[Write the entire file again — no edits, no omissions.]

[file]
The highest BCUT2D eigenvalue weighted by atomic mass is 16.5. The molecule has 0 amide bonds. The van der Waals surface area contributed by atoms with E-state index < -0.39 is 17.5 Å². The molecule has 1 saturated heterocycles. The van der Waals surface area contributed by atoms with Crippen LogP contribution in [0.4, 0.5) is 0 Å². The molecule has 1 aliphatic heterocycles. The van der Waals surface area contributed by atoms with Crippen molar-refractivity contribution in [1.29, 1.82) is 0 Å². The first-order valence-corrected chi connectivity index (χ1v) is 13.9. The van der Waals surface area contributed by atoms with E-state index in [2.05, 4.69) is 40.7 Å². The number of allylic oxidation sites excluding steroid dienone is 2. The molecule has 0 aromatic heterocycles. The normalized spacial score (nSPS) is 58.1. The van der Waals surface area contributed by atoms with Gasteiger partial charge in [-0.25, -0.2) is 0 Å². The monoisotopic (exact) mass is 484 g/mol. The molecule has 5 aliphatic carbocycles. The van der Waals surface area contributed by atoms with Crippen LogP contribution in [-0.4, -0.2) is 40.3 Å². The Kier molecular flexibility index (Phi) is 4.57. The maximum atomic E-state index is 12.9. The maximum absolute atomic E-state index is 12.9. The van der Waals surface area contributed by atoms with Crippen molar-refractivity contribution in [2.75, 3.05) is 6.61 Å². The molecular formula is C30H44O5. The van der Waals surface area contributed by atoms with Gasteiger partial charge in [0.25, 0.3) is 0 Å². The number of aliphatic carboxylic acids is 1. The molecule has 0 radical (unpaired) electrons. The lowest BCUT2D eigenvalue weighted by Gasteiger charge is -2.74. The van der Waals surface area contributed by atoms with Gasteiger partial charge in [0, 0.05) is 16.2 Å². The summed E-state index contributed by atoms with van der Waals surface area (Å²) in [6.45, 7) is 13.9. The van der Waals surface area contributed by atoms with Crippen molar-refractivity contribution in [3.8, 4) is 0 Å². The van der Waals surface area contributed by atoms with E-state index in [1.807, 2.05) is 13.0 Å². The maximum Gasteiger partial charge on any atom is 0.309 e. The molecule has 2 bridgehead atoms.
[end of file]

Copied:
The highest BCUT2D eigenvalue weighted by atomic mass is 16.5. The molecule has 0 amide bonds. The van der Waals surface area contributed by atoms with E-state index < -0.39 is 17.5 Å². The molecule has 1 saturated heterocycles. The van der Waals surface area contributed by atoms with Crippen LogP contribution in [0.4, 0.5) is 0 Å². The molecule has 1 aliphatic heterocycles. The van der Waals surface area contributed by atoms with Crippen molar-refractivity contribution in [1.29, 1.82) is 0 Å². The first-order valence-corrected chi connectivity index (χ1v) is 13.9. The van der Waals surface area contributed by atoms with E-state index in [2.05, 4.69) is 40.7 Å². The number of allylic oxidation sites excluding steroid dienone is 2. The molecule has 0 aromatic heterocycles. The normalized spacial score (nSPS) is 58.1. The van der Waals surface area contributed by atoms with Gasteiger partial charge in [-0.25, -0.2) is 0 Å². The monoisotopic (exact) mass is 484 g/mol. The molecule has 5 aliphatic carbocycles. The van der Waals surface area contributed by atoms with Crippen LogP contribution in [-0.4, -0.2) is 40.3 Å². The Kier molecular flexibility index (Phi) is 4.57. The maximum atomic E-state index is 12.9. The maximum absolute atomic E-state index is 12.9. The van der Waals surface area contributed by atoms with Crippen molar-refractivity contribution in [2.75, 3.05) is 6.61 Å². The molecular formula is C30H44O5. The van der Waals surface area contributed by atoms with Gasteiger partial charge in [0.25, 0.3) is 0 Å². The number of aliphatic carboxylic acids is 1. The molecule has 0 radical (unpaired) electrons. The lowest BCUT2D eigenvalue weighted by Gasteiger charge is -2.74. The van der Waals surface area contributed by atoms with Gasteiger partial charge in [0, 0.05) is 16.2 Å². The summed E-state index contributed by atoms with van der Waals surface area (Å²) in [6.45, 7) is 13.9. The van der Waals surface area contributed by atoms with Crippen molar-refractivity contribution in [3.8, 4) is 0 Å². The van der Waals surface area contributed by atoms with E-state index in [1.807, 2.05) is 13.0 Å². The maximum Gasteiger partial charge on any atom is 0.309 e. The molecule has 2 bridgehead atoms.